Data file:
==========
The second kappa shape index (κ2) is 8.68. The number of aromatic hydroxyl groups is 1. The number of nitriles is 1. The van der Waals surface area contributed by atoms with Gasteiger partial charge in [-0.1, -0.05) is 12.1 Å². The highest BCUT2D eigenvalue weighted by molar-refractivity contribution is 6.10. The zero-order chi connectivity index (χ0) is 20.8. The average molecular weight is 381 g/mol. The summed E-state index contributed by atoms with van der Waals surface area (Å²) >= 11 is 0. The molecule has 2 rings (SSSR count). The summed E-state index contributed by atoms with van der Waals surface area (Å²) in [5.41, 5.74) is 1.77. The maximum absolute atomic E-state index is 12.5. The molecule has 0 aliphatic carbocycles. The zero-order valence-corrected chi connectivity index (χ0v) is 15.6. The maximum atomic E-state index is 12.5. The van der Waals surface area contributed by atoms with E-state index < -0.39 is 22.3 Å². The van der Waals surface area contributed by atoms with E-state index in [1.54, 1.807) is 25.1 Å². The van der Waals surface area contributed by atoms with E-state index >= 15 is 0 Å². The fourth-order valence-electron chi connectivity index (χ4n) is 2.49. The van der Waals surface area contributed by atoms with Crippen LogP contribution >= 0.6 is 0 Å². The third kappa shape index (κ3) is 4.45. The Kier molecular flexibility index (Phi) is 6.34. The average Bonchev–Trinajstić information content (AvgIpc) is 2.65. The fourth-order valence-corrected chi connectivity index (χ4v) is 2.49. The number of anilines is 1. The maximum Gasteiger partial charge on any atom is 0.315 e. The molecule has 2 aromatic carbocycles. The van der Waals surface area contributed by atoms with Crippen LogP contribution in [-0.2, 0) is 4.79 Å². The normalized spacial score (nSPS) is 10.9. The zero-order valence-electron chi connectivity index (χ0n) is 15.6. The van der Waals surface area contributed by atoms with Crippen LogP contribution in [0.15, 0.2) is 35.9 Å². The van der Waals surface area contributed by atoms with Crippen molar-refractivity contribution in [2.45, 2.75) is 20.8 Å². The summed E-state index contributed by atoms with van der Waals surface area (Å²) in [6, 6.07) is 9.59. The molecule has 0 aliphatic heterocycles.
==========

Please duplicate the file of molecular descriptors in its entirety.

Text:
The second kappa shape index (κ2) is 8.68. The number of aromatic hydroxyl groups is 1. The number of nitriles is 1. The van der Waals surface area contributed by atoms with Gasteiger partial charge in [-0.1, -0.05) is 12.1 Å². The highest BCUT2D eigenvalue weighted by molar-refractivity contribution is 6.10. The zero-order chi connectivity index (χ0) is 20.8. The average molecular weight is 381 g/mol. The summed E-state index contributed by atoms with van der Waals surface area (Å²) >= 11 is 0. The molecule has 2 rings (SSSR count). The summed E-state index contributed by atoms with van der Waals surface area (Å²) in [5.41, 5.74) is 1.77. The maximum absolute atomic E-state index is 12.5. The molecule has 0 aliphatic carbocycles. The zero-order valence-corrected chi connectivity index (χ0v) is 15.6. The maximum atomic E-state index is 12.5. The van der Waals surface area contributed by atoms with E-state index < -0.39 is 22.3 Å². The van der Waals surface area contributed by atoms with E-state index in [1.54, 1.807) is 25.1 Å². The van der Waals surface area contributed by atoms with E-state index >= 15 is 0 Å². The fourth-order valence-electron chi connectivity index (χ4n) is 2.49. The van der Waals surface area contributed by atoms with Crippen LogP contribution >= 0.6 is 0 Å². The third kappa shape index (κ3) is 4.45. The Kier molecular flexibility index (Phi) is 6.34. The average Bonchev–Trinajstić information content (AvgIpc) is 2.65. The fourth-order valence-corrected chi connectivity index (χ4v) is 2.49. The number of anilines is 1. The maximum Gasteiger partial charge on any atom is 0.315 e. The molecule has 2 aromatic carbocycles. The van der Waals surface area contributed by atoms with Crippen LogP contribution in [-0.2, 0) is 4.79 Å². The normalized spacial score (nSPS) is 10.9. The zero-order valence-electron chi connectivity index (χ0n) is 15.6. The van der Waals surface area contributed by atoms with Crippen LogP contribution in [0.15, 0.2) is 35.9 Å². The van der Waals surface area contributed by atoms with Crippen molar-refractivity contribution in [2.45, 2.75) is 20.8 Å². The summed E-state index contributed by atoms with van der Waals surface area (Å²) in [6, 6.07) is 9.59. The molecule has 0 aliphatic heterocycles.